Surviving the Cold and Flu Season
Of all of our biological systems, the immune system is one of the most complex and amazing. Given that we have daily exposure to countless bugs and viruses it is incredible that we don’t get sick more often than we do, all thanks to our immune system.
As a graduate student I was intrigued by how the immune system worked and specifically, how it responded to training and acute bouts of exercise. I was curious as to why athletes seemed to be more susceptible to getting colds and other upper respiratory illnesses. As an endurance athlete, this also had particular relevance to me.
Exercise and Salivary IgA
IgA is a class of antibodies that is produced in the mucosal system and can be measured in tears and saliva. It is our first line of defense against airborne pathogens, such as those which cause upper respiratory infections (URI). As part of my masters and doctoral research I put college students through various intensities, modalities and durations of exercise and measured their IgA levels pre and post (yes I’ve collected a lot of spit in my time). What we found was that following light to moderately intense exercise, IgA levels did not change.1 However, following very intense (exhaustive) exercise IgA levels were suppressed (up to 24%) for some time post exercise .2 This suggested that following intense exercise there is a period of time (in this case hours) where one could be more susceptible to getting sick. To this day, I don’t exercise intensely prior to getting on an airplane because of that reason.
My advisor also looked at IgA levels of the Nebraska swim team and found that resting IgA levels were chronically depressed over the course of their training season.3 Other studies have found that extended endurance exercise (such as running an ultramarathon) also resulted in depressed levels of IgA and subsequent increased risk of getting an URI. Some studies, however, have also shown that, while post exercise levels are reduced in athletes, resting levels in some athletes are higher on average than those who are sedentary. Some types of exercise, like Tai Chi and resistance training also resulted in higher levels post exercise. The long and the short of it is that when appropriately challenged, the immune system may adapt and improve as a result of exercise, albeit, exercise that isn’t chronically intense. The thinking is that there is a J curve response, too little exercise results in poorer immune function, while excessive bouts of intense exercise may temporarily compromise it.4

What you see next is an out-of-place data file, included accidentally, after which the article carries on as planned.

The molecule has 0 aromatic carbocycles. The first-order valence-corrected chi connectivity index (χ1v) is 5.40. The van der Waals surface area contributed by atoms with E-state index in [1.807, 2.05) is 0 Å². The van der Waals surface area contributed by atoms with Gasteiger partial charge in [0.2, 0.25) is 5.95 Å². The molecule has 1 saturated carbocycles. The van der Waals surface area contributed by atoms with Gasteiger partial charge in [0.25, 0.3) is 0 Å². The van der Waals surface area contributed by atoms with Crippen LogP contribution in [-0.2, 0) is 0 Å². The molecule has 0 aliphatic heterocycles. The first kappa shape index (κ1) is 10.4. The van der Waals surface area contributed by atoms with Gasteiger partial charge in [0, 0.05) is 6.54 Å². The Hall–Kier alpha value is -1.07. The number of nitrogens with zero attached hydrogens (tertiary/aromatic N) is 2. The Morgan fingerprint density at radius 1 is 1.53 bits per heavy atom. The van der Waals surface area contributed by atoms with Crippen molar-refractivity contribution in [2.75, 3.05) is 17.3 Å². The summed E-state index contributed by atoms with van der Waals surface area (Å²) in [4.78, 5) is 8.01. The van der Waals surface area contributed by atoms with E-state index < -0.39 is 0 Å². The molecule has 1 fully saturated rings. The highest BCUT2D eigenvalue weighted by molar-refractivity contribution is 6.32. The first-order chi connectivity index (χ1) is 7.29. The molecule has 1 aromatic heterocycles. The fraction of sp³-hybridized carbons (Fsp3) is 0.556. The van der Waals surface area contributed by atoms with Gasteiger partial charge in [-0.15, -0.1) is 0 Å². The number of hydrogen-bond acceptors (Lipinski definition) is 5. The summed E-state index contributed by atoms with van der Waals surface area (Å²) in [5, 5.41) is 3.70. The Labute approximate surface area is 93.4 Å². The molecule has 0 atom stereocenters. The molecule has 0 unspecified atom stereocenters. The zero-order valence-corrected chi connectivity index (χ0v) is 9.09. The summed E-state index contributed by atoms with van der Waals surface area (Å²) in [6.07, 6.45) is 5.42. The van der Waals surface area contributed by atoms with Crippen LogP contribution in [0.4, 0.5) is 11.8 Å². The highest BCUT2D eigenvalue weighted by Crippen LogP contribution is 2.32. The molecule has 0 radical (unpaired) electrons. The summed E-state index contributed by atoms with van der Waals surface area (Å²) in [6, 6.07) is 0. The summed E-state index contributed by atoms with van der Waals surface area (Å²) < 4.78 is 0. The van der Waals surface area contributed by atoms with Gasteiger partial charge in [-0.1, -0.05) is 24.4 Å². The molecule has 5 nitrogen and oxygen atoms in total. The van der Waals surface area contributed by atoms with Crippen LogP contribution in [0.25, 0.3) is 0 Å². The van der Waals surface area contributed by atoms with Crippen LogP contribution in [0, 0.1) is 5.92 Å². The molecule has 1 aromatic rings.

What I didn’t know at the time was that diet and certain foods can also affect immune function.
Food and Immune Function
In a 2012 study researchers had a group of subjects eat blanched white button mushrooms (100g) every day for a week. They then measured their secretion of salivary IgA. Compared to a control group, the mushroom eating group had a 53% increase in their secretion of IgA. IgA secretion further increased by 56% in the 2nd week (after they had stopped eating the mushrooms) and then it dropped to baseline levels by the 3rd week. An added bonus is that mushrooms also exhibit anti-inflammatory properties. Scientists think this is due to a phytochemical in the mushrooms called Pyrogallol.6 Pyrogallol is also found in Amla (or dried Indian Gooseberry) which has also been shown to be anti-inflammatory.7 Based on these findings it is thought that Amla could be helpful in fighting inflammatory lung conditions like asthma.
In a different study, researchers took a group of older adults and had one group increase their consumption of fruits and vegetables per day from an average of 2 or less to 5 or more. They then injected them with the Pneumovax vaccine and measured the immune response. Those eating more fruits and vegetables had a significantly greater immune response to the vaccination.8 This is actually one of the best ways to measure immunity as it measures how well it responds when challenged.
Enter another immune boosting food, nutritional yeast. Nutritional yeast (or its less tasty cousin, Brewer’s yeast) contains a type of starch called Beta GLUCAN (BG). In fungal sources like mushrooms and yeast, it is in a branched chain form which has been shown to be more biologically active. Researchers tested 10 days of supplementation with nutritional yeast and its effects on immune function in recreational athletes before and after a hard bike ride in hot and humid conditions (heat and humidity further stress the immune system). When they supplemented with BG or nutritional yeast monocyte circulation improved (as compared to a placebo trial) as did LPS stimulation (which mimics stimulation by a bacterial challenge).9 In other words, immune function was enhanced in the group supplementing with the yeast.